There are lots of moving parts on a wedding day... and running behind schedule can cause you stress. If nothing else, delays could cost you money. From the DJ booth, I've observed most delays boil down to 5 reasons... but luckily, these potential problems can be avoided with some planning!
"How can wedding day delays cost me money?"
You've heard the saying, "time is money." It's true! If you fall behind schedule, you could incur overtime fees from vendors who have work later than originally scheduled. Even if you don't run into overtime charges anywhere along the way, it can still be costly to arrive late.
Let's pretend various delays leading up to your 6:00pm reception prevent anyone from arriving until about 6:30. Let's also suppose the total cost for all vendors at your 4-hour reception is $20,000. (That may be way off, but just keeping the math simple.) That 30-minute delay just cost you $5,000. (Not to mention the 7-10 songs which could have played during 30 minutes of dance floor time.)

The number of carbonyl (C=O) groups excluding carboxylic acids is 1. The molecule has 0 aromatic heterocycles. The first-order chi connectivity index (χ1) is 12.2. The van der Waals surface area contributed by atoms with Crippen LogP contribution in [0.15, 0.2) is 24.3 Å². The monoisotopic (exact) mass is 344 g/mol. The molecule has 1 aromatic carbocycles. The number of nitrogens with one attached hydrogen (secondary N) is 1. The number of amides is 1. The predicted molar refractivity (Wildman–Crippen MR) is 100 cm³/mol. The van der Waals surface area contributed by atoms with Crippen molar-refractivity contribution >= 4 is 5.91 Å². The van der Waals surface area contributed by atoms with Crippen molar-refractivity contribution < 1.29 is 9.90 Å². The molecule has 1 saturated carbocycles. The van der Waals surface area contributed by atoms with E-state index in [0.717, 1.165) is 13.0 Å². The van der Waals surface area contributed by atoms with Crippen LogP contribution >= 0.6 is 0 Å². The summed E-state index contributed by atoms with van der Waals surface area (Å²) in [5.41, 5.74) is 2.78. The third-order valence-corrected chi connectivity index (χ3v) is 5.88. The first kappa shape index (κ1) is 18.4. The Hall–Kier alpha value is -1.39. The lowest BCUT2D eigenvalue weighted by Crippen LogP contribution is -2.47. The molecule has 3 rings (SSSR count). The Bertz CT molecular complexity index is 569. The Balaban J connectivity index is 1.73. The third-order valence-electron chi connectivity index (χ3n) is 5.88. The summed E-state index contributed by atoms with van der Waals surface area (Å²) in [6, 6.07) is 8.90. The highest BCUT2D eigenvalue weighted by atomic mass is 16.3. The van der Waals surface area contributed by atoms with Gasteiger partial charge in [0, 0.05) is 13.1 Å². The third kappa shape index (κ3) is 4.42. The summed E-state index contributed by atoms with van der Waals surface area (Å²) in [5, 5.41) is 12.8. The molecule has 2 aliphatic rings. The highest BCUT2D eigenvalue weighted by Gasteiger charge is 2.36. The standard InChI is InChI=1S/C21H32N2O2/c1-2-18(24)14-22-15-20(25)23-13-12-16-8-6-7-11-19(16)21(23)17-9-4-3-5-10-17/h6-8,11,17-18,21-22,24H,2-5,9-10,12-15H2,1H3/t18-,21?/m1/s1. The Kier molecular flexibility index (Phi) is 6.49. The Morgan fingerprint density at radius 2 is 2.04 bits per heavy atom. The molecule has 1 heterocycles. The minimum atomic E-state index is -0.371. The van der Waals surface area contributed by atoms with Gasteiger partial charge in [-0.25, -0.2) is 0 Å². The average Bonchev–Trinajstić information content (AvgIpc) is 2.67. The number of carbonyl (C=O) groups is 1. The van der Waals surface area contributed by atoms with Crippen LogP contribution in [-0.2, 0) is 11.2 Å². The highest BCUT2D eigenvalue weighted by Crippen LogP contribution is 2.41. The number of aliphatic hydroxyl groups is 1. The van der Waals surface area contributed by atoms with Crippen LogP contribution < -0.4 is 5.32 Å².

While these potential schedule-busters involve other wedding pros, I am not blaming any specific vendors. Sure, there are cases when a particular vendor may be to blame... but most delays can be chalked-up to a lack of communication with vendors.
The trick is to communicate openly with your vendors and ask the right questions to ensure your schedule is realistic. Of course, if you've never planned a wedding before, you might not know what those "right questions" are. Hopefully this post will be useful.